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Singing Mozart in the MRI shows how overtone singers can hit two notes at once

In polyphonic overtone singing, vocalists manipulate their tongue, mouth and throat to produce two tones at once. While the technique has emerged in disparate societies, it is thought to have originated in (and is most commonly associated with) Mongolian culture. For this video, the German singer Anna-Maria Hefele entered an MRI machine to perform Mozart’s ‘Sehnsucht nach dem Frühling’ (‘Longing for Springtime’), alternating between ‘normal’ monophonic and polyphonic overtone singing. Produced by researchers at the Freiburg Institute for Musicians’ Medicine in Germany, the MRI imagery provides an extraordinary peak into the distinct differences between these singing styles, revealing yet another marvel of human physiology.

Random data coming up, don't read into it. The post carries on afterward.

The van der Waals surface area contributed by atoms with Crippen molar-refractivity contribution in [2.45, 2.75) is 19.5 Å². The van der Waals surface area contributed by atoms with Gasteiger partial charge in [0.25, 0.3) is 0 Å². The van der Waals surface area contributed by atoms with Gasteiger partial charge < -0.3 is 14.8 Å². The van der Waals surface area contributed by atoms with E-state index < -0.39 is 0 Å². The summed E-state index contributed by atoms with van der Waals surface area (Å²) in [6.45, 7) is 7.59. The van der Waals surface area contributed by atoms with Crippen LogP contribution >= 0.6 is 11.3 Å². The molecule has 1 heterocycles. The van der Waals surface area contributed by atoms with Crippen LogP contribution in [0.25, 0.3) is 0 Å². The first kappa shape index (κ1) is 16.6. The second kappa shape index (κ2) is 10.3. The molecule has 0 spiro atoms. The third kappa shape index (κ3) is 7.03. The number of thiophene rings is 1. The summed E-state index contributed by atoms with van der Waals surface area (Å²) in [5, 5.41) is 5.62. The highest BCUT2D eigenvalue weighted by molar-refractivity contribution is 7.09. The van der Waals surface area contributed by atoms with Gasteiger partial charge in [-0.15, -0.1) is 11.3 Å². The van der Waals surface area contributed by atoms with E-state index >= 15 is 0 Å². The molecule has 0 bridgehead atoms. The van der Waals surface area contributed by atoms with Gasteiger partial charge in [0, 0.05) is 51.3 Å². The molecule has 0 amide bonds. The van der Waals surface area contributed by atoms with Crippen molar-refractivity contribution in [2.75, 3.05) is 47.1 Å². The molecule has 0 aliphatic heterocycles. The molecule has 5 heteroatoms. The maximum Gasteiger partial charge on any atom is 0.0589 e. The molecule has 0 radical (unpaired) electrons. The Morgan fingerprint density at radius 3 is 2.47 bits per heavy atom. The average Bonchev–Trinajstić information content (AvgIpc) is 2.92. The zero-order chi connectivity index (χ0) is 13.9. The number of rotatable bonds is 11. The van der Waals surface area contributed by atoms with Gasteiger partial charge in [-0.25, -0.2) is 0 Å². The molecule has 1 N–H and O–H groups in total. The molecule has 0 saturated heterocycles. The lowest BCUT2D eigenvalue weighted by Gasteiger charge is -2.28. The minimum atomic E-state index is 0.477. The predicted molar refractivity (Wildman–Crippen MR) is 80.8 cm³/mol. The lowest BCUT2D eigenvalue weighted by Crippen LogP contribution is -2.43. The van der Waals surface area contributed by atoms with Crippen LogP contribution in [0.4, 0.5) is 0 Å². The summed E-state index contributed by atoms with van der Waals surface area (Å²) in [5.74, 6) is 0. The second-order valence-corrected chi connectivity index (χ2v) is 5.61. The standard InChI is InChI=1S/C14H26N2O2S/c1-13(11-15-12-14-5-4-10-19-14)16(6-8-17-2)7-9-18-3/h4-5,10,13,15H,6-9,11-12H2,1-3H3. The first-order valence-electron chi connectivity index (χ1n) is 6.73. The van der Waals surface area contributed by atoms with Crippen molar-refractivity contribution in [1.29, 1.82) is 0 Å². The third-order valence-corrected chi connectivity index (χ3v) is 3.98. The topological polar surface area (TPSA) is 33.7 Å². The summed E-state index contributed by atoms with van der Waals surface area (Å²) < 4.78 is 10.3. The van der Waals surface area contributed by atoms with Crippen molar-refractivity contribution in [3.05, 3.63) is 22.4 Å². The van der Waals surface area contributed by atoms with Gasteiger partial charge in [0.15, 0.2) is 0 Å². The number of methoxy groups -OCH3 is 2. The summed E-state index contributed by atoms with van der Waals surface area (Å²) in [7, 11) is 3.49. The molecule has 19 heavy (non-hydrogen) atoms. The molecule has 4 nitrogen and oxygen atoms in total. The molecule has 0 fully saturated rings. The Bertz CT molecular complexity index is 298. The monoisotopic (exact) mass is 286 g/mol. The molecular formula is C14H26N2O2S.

Via Open Culture

17 December 2019

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